Images of Dutchness
Popular Visual Culture, Early Cinema and the Emergence of a National Cliché, 1800-1914
Why do early films present the Netherlands as a country full of canals and windmills, where people wear traditional costumes and wooden shoes, while industries and modern urban life are all but absent? Images of Dutchness investigates the roots of this visual repertoire from diverse sources, ranging from magazines to tourist brochures, from anthropological treatises to advertising trade cards, stereoscopic photographs, picture postcards, magic lantern slide sets and films of early cinema. Through the combined analysis of words and images, the author identifies not only what has been considered “typically Dutch” in the long nineteenth century, but also provides new insights into the logic and emergence of national clichés in the Western world.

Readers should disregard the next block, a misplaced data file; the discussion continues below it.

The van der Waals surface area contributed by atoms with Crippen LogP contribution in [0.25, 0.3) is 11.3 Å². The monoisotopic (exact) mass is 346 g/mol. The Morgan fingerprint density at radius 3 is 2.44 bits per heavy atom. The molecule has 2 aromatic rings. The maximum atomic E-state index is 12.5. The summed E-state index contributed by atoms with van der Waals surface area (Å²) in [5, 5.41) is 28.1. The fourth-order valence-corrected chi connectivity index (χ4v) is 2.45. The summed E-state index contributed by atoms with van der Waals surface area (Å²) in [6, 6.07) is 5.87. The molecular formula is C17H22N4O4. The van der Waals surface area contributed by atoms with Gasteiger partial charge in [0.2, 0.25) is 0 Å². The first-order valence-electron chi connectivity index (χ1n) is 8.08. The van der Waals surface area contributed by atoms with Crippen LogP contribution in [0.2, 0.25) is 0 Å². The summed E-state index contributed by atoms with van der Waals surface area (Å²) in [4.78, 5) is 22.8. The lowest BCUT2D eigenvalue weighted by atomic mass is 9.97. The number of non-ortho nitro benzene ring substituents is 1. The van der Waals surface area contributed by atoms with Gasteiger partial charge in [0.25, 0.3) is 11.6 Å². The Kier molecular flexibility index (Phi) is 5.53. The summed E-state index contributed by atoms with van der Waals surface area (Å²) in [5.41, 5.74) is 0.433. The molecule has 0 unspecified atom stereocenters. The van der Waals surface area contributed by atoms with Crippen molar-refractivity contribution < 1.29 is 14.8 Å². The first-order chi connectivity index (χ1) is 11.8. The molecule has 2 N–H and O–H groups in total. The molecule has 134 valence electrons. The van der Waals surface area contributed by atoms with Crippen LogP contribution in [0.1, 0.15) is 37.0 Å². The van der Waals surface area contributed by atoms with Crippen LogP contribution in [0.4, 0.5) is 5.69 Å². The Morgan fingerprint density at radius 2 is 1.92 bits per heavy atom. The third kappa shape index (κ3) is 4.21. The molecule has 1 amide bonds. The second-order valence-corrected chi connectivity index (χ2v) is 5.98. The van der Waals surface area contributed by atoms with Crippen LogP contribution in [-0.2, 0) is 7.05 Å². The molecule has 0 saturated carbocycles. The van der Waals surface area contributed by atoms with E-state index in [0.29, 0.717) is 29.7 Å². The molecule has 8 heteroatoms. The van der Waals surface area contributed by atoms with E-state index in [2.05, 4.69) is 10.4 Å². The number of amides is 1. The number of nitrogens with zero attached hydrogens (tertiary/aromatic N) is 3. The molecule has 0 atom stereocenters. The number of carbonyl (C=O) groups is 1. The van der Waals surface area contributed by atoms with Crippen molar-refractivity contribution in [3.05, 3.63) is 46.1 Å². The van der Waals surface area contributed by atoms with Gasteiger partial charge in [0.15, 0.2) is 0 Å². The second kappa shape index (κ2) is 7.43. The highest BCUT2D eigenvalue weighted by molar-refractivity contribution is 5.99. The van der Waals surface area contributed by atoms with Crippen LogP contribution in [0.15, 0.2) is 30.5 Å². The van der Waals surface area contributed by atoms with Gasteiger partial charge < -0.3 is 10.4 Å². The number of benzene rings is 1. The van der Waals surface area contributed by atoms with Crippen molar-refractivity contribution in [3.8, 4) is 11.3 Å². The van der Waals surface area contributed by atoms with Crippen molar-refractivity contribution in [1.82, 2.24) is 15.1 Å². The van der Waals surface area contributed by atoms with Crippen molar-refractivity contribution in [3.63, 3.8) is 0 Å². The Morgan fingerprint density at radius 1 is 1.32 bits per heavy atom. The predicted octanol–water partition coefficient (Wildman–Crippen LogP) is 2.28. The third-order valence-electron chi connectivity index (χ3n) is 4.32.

Sarah Dellmann worked as researcher and lecturer at Utrecht University, University of Groningen and Amsterdam University College, the Netherlands.
This publication is part of Framing Film, a book series dedicated to theoretical and analytical studies in restoration, collection, archival, and exhibition practices in line with the existing archive of the Eye Filmmuseum.